The Idaho Supreme Court has temporarily blocked a new law that bans nearly all abortions in the state while a legal challenge plays out in court.
The court issued a stay on implementation of the bill, set to go into effect on April 22, in a ruling on Friday, more than a week after Planned Parenthood filed a lawsuit seeking to reverse the restrictive abortion law.
The state has until April 28 to respond to the court.
The law bans abortions once cardiac activity in a fetus is detected, which happens at approximately six weeks of pregnancy. Many women are unaware at six weeks that they are pregnant.
The suit was filed on March 30 in Idaho's Supreme Court on behalf of Planned Parenthood Great Northwest, Hawai'i, Alaska, Indiana, Kentucky and Dr. Caitlin Gustafson, a health care provider who performs abortions at Planned Parenthood clinics, according to court documents.
The bill was signed by Gov. Brad Little on March 23, making Idaho the first state to model legislation after Texas' abortion ban.
"It should be clear to everyone that the Idaho state legislature intentionally abandoned the ordinary rule of law when they passed this six-week abortion ban. Then the governor joined their effort to deny his constituents their constitutional rights when he signed the abortion ban into law -- despite his own acknowledgement that it was wrong," Alexis McGill Johnson, president and CEO of Planned Parenthood Federation of America, said in a press release announcing the legal challenge.
The law would also allow the father, grandparents, siblings, uncles or aunts of the fetus to sue a medical provider that performs the procedure and collect a reward of at least $20,000 for a successful claim filed within four years of an abortion, according to Planned Parenthood.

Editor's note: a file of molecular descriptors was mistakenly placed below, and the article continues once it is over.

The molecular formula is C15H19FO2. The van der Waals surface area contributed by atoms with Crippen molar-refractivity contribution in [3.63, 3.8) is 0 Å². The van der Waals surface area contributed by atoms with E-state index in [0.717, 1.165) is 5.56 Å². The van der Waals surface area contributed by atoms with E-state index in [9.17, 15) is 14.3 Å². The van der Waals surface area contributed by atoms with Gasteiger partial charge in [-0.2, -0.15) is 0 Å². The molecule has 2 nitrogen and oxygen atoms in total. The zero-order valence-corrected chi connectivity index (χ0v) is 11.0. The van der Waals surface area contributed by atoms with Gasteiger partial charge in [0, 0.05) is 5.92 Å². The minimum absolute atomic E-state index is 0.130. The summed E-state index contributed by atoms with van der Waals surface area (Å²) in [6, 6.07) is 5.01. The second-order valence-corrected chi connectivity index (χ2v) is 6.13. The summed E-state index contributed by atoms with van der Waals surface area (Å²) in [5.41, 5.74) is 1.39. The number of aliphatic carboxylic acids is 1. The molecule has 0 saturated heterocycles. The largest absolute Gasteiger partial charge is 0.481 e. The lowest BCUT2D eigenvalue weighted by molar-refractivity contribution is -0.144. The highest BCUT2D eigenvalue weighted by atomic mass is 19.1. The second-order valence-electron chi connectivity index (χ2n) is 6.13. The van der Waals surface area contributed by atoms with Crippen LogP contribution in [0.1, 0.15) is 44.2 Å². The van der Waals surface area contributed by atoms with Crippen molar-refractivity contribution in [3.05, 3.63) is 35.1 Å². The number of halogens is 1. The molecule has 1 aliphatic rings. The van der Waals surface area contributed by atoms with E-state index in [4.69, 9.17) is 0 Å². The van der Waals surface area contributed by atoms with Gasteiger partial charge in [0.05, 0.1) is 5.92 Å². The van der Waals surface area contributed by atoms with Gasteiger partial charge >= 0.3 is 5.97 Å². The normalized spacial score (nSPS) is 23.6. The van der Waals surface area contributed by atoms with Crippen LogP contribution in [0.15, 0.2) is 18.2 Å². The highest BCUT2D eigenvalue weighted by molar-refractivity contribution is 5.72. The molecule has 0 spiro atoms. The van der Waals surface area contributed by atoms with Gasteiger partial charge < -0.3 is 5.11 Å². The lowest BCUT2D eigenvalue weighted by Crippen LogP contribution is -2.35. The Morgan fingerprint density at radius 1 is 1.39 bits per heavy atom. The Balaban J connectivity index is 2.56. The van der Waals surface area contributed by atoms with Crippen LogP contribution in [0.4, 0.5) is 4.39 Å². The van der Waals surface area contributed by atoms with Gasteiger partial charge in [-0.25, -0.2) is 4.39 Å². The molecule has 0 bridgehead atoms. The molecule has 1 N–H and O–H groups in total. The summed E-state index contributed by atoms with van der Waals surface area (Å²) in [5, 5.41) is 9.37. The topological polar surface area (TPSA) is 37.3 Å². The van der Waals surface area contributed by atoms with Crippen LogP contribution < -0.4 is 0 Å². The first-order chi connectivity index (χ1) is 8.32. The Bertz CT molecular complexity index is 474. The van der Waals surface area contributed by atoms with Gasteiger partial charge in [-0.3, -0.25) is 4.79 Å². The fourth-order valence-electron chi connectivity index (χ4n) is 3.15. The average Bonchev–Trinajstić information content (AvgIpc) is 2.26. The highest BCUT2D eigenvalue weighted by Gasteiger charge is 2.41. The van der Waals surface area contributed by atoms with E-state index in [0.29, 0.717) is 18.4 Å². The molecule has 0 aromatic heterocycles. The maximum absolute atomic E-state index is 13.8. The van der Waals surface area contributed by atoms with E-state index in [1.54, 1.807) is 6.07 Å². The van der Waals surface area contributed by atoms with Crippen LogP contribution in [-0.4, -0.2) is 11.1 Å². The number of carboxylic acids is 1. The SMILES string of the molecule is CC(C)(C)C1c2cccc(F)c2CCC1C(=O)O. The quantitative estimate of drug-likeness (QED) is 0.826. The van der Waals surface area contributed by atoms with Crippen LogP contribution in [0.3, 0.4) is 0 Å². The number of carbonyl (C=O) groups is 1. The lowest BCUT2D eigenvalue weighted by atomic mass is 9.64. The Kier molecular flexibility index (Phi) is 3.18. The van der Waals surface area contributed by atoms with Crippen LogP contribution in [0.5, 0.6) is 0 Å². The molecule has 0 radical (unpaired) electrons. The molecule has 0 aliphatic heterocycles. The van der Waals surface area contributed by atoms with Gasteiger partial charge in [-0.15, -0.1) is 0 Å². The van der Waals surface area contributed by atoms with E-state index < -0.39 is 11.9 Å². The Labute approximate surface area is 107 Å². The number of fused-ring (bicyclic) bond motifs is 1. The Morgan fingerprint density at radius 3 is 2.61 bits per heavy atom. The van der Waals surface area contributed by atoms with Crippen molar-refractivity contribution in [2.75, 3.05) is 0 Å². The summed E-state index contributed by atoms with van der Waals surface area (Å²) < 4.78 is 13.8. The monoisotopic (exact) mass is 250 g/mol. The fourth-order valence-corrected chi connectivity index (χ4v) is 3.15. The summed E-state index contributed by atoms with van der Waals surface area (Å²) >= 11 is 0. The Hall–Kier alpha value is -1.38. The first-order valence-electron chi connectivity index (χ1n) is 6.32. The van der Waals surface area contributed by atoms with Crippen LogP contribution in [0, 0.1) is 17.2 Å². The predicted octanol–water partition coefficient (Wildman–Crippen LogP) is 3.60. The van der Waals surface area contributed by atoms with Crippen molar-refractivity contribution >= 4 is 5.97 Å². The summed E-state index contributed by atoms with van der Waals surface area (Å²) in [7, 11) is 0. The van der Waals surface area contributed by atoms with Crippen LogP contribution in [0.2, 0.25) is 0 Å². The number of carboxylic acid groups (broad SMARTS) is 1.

The law's "enforcement mechanism and substance are blatantly unconstitutional, so much so that Idaho's Attorney General's Office released an opinion to this effect, and the Governor emphasized similar concerns upon signing," the lawsuit states.
In a letter to Janice McGeachin, the lieutenant governor and president of the state's senate, Little criticized the bill, saying, "I stand in solidarity with all Idahoans who seek to protect the lives of preborn babies."
He then added, "While I support the pro-life policy in this legislation, I fear the novel civil enforcement mechanism will in short order be proven both unconstitutional and unwise."
In its lawsuit, Planned Parenthood asked the court to rule that the bill is "unlawful and unenforceable" and forbid Idaho courts from implementing civil cases as the bill allows.
Without intervention from the court, the law would go into effect, "wreaking havoc on this State's constitutional norms and the lives of its citizens," according to the lawsuit.
"The abortion ban blatantly undermines patients' right to privacy. It also improperly and illegally delegates law enforcement to private citizens, violating the separation of powers and allowing plaintiffs without injury to sue, in violation of the Idaho Constitution," Planned Parenthood said.
Added Rebecca Gibron, the interim CEO of Planned Parenthood Great Northwest, Hawai'i, Alaska, Indiana, Kentucky: "This law is a cruel overreach by politicians so intent on controlling the lives of their constituents that they're willing to compromise our constitutional rights and compromise our health and safety, all in order to ban abortion."
The lawsuit requests emergency relief by April 21 to prevent the implementation of the abortion ban before it becomes law.
"Unless this abortion ban is stopped, Idahoans will watch in real time as their government strips them of the very rights they were sworn to protect. Everyone deserves to make their own decisions about their bodies, families, and lives — and we're going to keep fighting to make sure that is a reality," McGill Johnson said.